Disturbing Video Shows What Your Lungs Look Like After Smoking 20 Cigarettes

This article originally appeared and was published on AOL.com

It’s not exactly a secret that smoking can shave years off your life.

But researchers at the University of Bristol actually sat down and figured out exactly how much time one cigarette shortens your life by.

The answer? 11 whole minutes.

The study, published in the U.S. National Institutes of Health’s National Library of Medicine, took into account, “the difference in life expectancy between male smokers and non-smokers and an estimate of the total number of cigarettes a regular male smoker might consume in his lifetime.”

Using data provided by the Office for National Statistics, the researchers found the difference in life expectancy between smokers and non-smokers to be 6.5 years.

They then calculated that if a man smokes the average number of 5,772 cigarettes a year from the median starting age of 17 until his death at the age of 71, he will consume a total of 311,688 cigarettes in his lifetime.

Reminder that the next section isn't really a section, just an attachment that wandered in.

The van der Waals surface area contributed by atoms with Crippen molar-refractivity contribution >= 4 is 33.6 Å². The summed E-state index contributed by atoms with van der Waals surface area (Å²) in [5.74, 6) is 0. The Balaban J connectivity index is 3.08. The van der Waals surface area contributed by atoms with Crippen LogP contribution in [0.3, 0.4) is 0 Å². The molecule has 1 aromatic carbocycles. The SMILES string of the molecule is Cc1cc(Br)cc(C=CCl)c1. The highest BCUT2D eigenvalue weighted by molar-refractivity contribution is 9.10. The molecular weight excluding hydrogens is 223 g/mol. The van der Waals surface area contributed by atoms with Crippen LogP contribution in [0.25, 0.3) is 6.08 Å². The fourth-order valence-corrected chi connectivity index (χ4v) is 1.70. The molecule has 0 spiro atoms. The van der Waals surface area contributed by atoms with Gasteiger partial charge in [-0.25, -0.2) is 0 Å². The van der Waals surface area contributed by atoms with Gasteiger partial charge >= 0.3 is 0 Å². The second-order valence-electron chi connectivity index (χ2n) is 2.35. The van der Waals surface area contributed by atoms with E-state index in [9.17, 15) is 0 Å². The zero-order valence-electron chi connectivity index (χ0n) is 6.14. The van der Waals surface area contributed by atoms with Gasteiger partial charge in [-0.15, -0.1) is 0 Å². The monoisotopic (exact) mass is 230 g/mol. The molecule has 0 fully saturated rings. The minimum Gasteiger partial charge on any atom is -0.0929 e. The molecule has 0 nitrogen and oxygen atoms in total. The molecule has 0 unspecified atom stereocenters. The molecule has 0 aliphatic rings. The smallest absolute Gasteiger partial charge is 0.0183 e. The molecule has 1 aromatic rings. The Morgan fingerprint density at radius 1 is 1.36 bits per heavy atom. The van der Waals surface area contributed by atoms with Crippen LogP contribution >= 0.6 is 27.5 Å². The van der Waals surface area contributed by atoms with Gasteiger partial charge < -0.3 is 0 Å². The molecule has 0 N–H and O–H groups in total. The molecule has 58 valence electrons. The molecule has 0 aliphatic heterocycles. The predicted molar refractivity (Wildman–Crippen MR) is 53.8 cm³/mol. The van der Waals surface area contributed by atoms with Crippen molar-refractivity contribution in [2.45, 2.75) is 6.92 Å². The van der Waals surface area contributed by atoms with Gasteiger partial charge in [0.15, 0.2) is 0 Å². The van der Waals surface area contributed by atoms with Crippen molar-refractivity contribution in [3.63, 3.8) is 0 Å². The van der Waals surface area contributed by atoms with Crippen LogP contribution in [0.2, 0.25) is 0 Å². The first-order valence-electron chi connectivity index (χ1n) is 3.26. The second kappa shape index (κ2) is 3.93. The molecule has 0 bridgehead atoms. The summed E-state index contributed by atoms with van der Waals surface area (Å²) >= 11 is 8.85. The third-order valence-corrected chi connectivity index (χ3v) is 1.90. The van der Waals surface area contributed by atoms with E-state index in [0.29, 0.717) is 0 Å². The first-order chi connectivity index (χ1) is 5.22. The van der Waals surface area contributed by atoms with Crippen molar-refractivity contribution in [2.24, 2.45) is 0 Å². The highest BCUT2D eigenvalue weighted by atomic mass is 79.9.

Assuming that each cigarette makes the same contribution to said male’s death, each cigarette has cost him, on average, 11 minutes of life:

6.5 years = 2,374 days and 56,976 hours, or 3,418,560 minutes

5,772 cigarettes per year for 54 years = 311,688 cigarettes

3,418,560/311,688=11 minutes per cigarette.

As if that statistic wasn’t terrifying enough, MEDspiration took to their Facebook page to augment the study with a video illustrating exactly what a healthy pair of lungs looks like after smoking just 20 cigarettes.

Be forewarned — it’s disturbing.

“In this video, we watch as a group of medical student’s feed a healthy pair of lungs 20 cigarettes (a pack of Marlboro menthol),” they wrote. “Following administration of the 20 cigarettes, we can clearly analyze that tar build up in the trachea & discoloration of the lung has already set in!”

While the study is admittedly crude in nature — it relies on averages, assumes that the health effects of smoking are evenly spread throughout a smoker’s lifetime, presumes that the number of cigarettes smoked throughout a lifetime is constant and ignores the difficulties in classifying people as either lifetime smokers or non-smokers — we must admit, they both show the high cost of smoking in a way that everyone can understand.

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